As it is very well known per Article 79 of the Constitution and the Law 7062 the board consists of 7 principal and 4 substitute members. Following the election of the chairperson and vice chair two substitute members from among the members appointed by the Court of Cassation and the State Council are determined by drawing names from among them.

It was discovered that the YSK board had not determined its principal and substitute members upon annulment of the Istanbul Metropolitan Municipality elections.  According to information on YSK official web page as of 3rd January 2023 the board appears to have not determined its principal and substitute members. However, in order for the board to be legally formed it is compulsory that the principal members and the substitutes need to have been determined. It is obvious that any 5 persons from among 9 members who are not known whether principal or substitutes cannot form the board. This situation prevents the institution of the legal organ required by the law and causes any resolutions made in the name of the board to be null and void. This is because it is legally impossible for people to vote as if they had been determined to be principal despite, they had not been determined to be either principal or substitute and therefore to resolve in the name of the legal entity as if they form the board.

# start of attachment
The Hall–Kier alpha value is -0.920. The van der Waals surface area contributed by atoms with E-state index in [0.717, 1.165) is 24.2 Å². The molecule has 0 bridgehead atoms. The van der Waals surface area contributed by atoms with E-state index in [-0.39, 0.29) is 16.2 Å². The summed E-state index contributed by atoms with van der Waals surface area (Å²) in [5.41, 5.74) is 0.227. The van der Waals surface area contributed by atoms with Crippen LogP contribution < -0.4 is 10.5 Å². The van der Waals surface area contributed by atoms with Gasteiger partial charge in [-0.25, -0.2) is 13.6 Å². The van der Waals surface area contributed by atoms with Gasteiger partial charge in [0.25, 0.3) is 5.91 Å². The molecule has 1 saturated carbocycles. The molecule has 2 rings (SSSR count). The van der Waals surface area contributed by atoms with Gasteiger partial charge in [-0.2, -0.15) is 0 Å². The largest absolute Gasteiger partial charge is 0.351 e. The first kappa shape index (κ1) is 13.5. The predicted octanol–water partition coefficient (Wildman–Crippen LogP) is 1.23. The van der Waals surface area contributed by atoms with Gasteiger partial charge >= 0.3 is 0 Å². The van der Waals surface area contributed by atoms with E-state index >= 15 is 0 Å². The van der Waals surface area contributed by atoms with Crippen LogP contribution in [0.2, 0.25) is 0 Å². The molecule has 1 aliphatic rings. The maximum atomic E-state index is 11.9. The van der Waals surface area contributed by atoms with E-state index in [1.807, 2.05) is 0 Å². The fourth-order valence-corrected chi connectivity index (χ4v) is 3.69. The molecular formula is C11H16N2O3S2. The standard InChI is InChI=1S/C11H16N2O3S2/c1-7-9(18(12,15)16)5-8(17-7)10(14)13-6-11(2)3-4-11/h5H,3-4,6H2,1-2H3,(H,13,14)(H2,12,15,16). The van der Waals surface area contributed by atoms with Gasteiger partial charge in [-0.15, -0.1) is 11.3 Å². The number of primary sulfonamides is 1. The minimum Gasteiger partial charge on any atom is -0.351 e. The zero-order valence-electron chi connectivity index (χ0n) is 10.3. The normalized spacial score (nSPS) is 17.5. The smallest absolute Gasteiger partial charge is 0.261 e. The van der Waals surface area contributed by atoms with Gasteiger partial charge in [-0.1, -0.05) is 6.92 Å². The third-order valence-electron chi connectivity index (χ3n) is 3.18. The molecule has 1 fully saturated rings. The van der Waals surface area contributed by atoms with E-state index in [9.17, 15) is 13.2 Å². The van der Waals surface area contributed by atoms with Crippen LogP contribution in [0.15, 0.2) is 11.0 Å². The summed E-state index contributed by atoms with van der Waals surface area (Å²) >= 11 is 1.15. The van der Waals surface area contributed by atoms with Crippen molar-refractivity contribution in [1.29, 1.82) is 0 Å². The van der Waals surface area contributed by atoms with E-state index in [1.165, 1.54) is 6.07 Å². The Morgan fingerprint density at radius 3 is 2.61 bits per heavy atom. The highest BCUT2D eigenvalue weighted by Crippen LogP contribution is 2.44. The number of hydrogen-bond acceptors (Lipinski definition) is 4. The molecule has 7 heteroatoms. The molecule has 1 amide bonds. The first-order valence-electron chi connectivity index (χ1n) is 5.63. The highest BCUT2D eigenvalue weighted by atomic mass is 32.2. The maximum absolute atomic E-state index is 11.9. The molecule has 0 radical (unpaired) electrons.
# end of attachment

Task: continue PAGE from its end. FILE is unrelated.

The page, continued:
Nevertheless acting against the requirements of ones (official) duties causing to the detriment of persons or the public loss as an offence by Turkish Criminal Code in Article 257(1). Also committing an act toward deterioration of the unity of the state and weaking of the sovereignty of the state has been described among offences against state security in Article 302(1) of the Turkish Criminal Code.

A Word to CHP and to Mr. Kılıçdaroğlu